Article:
First, your intelligence, disclipline, detail-orientation, logic, and numerical plus computer abilities will be appreciated.
Second, you can command a good salary, for your age.
Third, it's a growing field, and that offers good career prospects.
Fourth, you follow in the footsteps of dozens of physicists who switched to molecular biology, such as Max Delbruck, and in the spirit of Schrodinger's book "What is Life?" that essentially predicted information-carrying macromolecules such as RNA and DNA.
Hence, fifth, after you've gotten some some real jobs done, and saved some money, and extended your network of contacts, and hopefully written some papers or made some public presentations, you are in better shape to switch back into the academic world. In Physics, or Biology, or whatever. You'll now be ahead of BOTH the people who never had a nonacademic job (sorry, Chad), and the people who have never received a science degree.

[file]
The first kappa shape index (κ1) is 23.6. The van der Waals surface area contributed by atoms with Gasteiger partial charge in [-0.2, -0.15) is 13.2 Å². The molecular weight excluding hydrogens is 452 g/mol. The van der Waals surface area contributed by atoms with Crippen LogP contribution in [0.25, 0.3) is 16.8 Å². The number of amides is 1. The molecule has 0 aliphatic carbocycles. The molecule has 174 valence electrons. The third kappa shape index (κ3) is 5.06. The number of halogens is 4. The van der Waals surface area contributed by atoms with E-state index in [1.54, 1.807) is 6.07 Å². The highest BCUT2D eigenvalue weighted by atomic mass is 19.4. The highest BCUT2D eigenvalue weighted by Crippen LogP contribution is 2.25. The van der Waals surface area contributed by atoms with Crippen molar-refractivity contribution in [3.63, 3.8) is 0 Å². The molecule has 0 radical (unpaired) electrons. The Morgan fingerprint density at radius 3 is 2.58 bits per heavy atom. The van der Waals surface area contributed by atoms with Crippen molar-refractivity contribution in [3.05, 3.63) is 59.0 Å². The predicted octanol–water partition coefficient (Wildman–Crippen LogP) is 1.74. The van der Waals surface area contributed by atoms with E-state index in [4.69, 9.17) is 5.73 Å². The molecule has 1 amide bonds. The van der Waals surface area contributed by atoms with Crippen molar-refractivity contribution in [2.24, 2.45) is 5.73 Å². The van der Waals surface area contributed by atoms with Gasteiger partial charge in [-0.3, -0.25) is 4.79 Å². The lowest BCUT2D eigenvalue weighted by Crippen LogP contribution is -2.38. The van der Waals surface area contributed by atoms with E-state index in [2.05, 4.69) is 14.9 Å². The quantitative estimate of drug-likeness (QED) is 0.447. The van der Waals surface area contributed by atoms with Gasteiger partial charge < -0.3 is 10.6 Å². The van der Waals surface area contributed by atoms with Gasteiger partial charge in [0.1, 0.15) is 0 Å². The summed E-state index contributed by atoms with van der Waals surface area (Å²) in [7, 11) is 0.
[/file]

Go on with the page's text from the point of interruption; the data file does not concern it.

What Physics did for Mathematics in the 17th through 20th centuries, by the way, Biology is doing for Mathematics in the 21st Century.
As a practical note, and my small sample size. We've hired plenty of physics majors. Many of them seem to end up working as software engineers, programmers, or system administrators.
The sample size that I'm familiar with is pretty small, but we've hired a few physics majors. It seems to be pretty common for physics majors to end up working as software engineers, programmers, or system administrators.